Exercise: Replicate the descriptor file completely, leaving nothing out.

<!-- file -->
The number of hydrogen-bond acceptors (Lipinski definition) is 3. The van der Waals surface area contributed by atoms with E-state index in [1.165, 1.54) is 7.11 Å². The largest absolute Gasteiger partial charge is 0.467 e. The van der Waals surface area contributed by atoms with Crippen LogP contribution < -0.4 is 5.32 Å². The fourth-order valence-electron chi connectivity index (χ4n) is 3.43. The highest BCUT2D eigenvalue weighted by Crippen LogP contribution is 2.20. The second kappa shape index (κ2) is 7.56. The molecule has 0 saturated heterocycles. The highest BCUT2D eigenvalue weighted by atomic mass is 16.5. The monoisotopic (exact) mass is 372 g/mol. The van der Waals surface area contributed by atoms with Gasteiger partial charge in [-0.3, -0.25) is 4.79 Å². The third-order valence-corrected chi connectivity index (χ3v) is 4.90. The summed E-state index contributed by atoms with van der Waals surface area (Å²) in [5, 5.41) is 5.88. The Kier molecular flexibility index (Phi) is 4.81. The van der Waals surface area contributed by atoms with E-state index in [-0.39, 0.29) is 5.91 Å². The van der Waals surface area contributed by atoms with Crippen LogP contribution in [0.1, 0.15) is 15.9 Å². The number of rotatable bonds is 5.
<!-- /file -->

The number of hydrogen-bond acceptors (Lipinski definition) is 3. The van der Waals surface area contributed by atoms with E-state index in [1.165, 1.54) is 7.11 Å². The largest absolute Gasteiger partial charge is 0.467 e. The van der Waals surface area contributed by atoms with Crippen LogP contribution < -0.4 is 5.32 Å². The fourth-order valence-electron chi connectivity index (χ4n) is 3.43. The highest BCUT2D eigenvalue weighted by Crippen LogP contribution is 2.20. The second kappa shape index (κ2) is 7.56. The molecule has 0 saturated heterocycles. The highest BCUT2D eigenvalue weighted by atomic mass is 16.5. The monoisotopic (exact) mass is 372 g/mol. The van der Waals surface area contributed by atoms with Gasteiger partial charge in [-0.3, -0.25) is 4.79 Å². The third-order valence-corrected chi connectivity index (χ3v) is 4.90. The summed E-state index contributed by atoms with van der Waals surface area (Å²) in [5, 5.41) is 5.88. The Kier molecular flexibility index (Phi) is 4.81. The van der Waals surface area contributed by atoms with E-state index in [-0.39, 0.29) is 5.91 Å². The van der Waals surface area contributed by atoms with Crippen LogP contribution in [0.1, 0.15) is 15.9 Å². The number of rotatable bonds is 5.